Ask anybody whether they would like to work from home and they will nod their head even before you can say, 'but can you handle it?' The population of freelancers is increasing quite drastically as the years pass, and with the amount of 'work for hire' work available, the population will only be rising as the years pass. However, we should also consider the fact that the attrition levels in freelancing is also a matter of concern. Almost every other month we hear or see some other telecommuter giving up their comfortable confines of their homes and returning to their so called stable 9-5. Of course, not all of these cases are due to mistakes that the freelancer commits, but at least some of these situations may have been salvaged if these fatal mistakes were not committed:
Considering Freelancing to be 'Fun':
This is by far the most fatal mistake that a new freelancer can commit. A freelancing career is similar to starting your own business, where you are the owner and you are responsible for whether it works or does not. There are several responsibilities that you begin with, like determination, willingness to work, commitment and communication, etc. If you do not have these qualities and traits in you, you may ask well kiss your freelancing career a firm goodbye even before it begins.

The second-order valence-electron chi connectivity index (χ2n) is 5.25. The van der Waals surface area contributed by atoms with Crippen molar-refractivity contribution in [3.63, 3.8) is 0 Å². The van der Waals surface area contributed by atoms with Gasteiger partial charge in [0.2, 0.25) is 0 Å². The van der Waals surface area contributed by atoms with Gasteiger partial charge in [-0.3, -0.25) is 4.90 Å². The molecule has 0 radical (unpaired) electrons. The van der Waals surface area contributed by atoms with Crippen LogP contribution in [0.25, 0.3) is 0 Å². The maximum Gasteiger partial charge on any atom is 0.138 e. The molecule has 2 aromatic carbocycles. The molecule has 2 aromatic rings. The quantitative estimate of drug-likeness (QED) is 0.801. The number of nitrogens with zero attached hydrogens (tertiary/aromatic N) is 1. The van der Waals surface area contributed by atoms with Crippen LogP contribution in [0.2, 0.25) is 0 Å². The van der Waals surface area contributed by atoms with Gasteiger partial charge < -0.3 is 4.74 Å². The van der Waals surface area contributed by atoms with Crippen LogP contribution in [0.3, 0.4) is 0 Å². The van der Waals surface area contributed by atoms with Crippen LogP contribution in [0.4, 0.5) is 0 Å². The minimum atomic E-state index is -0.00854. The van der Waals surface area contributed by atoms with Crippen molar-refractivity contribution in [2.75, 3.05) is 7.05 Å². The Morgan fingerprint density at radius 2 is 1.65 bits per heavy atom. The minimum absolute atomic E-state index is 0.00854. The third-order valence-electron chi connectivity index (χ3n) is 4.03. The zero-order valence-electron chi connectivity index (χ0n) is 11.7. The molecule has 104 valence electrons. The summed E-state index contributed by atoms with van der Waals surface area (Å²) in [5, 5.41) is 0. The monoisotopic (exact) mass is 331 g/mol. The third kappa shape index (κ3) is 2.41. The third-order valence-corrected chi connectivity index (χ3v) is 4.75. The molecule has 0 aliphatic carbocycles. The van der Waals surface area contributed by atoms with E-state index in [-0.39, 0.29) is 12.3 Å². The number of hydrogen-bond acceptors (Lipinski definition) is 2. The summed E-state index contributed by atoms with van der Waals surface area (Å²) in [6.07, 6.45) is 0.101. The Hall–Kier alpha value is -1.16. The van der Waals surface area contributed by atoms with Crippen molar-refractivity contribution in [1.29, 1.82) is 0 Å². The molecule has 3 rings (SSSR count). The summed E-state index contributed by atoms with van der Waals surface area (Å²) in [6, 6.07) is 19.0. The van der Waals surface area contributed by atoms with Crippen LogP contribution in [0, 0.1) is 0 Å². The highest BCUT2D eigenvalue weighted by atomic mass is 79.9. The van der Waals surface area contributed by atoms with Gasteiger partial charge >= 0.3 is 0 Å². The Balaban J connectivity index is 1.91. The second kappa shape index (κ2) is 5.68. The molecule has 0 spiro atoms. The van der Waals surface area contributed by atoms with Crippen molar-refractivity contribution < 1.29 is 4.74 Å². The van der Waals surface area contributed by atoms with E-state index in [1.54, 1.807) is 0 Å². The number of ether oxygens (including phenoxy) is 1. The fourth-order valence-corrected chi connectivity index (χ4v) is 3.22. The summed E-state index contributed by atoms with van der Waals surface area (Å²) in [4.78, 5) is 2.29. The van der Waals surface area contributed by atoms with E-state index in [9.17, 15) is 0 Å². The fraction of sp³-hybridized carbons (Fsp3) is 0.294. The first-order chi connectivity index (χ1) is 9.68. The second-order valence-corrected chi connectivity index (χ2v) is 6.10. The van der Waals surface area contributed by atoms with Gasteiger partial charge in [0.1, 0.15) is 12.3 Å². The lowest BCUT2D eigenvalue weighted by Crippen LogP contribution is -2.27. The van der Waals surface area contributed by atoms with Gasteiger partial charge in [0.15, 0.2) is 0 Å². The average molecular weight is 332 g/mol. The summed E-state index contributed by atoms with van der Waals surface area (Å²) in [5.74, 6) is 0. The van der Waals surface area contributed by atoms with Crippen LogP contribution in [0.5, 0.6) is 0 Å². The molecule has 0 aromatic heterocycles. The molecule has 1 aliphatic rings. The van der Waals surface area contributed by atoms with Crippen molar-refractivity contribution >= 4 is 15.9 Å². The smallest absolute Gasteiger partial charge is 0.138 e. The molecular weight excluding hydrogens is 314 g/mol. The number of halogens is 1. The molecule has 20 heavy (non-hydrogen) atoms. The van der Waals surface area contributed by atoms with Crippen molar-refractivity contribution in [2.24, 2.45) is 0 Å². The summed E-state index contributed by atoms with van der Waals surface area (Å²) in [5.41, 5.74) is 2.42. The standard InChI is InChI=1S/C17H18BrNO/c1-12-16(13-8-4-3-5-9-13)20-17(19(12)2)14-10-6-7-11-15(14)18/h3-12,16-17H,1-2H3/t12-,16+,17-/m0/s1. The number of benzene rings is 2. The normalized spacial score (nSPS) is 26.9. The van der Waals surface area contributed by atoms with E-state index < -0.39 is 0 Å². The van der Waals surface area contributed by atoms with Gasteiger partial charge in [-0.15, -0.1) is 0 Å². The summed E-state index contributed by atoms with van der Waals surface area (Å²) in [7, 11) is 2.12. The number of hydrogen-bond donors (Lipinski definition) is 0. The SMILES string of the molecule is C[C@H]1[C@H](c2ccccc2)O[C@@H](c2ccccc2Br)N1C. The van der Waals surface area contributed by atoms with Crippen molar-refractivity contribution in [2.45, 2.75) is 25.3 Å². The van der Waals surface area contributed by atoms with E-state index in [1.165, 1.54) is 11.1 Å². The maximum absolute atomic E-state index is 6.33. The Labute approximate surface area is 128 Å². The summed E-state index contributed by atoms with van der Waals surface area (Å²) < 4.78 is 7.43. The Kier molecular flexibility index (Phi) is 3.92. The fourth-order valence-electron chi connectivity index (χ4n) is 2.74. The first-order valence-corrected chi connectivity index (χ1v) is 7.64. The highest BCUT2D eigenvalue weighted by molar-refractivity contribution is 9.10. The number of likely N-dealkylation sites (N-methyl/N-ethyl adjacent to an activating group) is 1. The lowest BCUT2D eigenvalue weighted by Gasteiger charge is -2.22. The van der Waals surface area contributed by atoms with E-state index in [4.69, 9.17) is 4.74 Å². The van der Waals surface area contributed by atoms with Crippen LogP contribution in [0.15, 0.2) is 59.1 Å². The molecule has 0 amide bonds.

Wanting the Big Bucks from Day One:
I wouldn't exactly blame a new freelancer if they consider themselves to be on the way for an all expenses paid trip around the world at the end of the month just because they have begun freelancing. As previously noted, freelancing is like a business, and most businesses require at least six months to two years to begin looking up and for the person to break even.
Not considering it 'Seriously':
This might be quite strange for the veterans, but another weird idea that people have is that freelancing is something that they do 'in between' or something that 'doesn't have a scope'. Of course, this might be fueled by the cultures and backgrounds that they come from - there are still some cultures and societies that think that if a person is working from home, they are basically waiting for a proper job opportunity!
Of course, there are several other mistakes that may be more fatal than these, but these are so commonly found that they may be the profession killers. It is quite necessary that a freelancer understand what they are getting into before they take the freelancing plunge. The common misconception is that freelancing is a fun job and it does not have as much of stress as an actual 9-5 Job. If you are successful in avoiding these mistakes, telecommuting can actually be pretty good for you.
Roy D is a freelance writer who provides important information about freelancing at The Freelance Resource. He also speaks about various perils of freelancing like Freelance Scams at his site.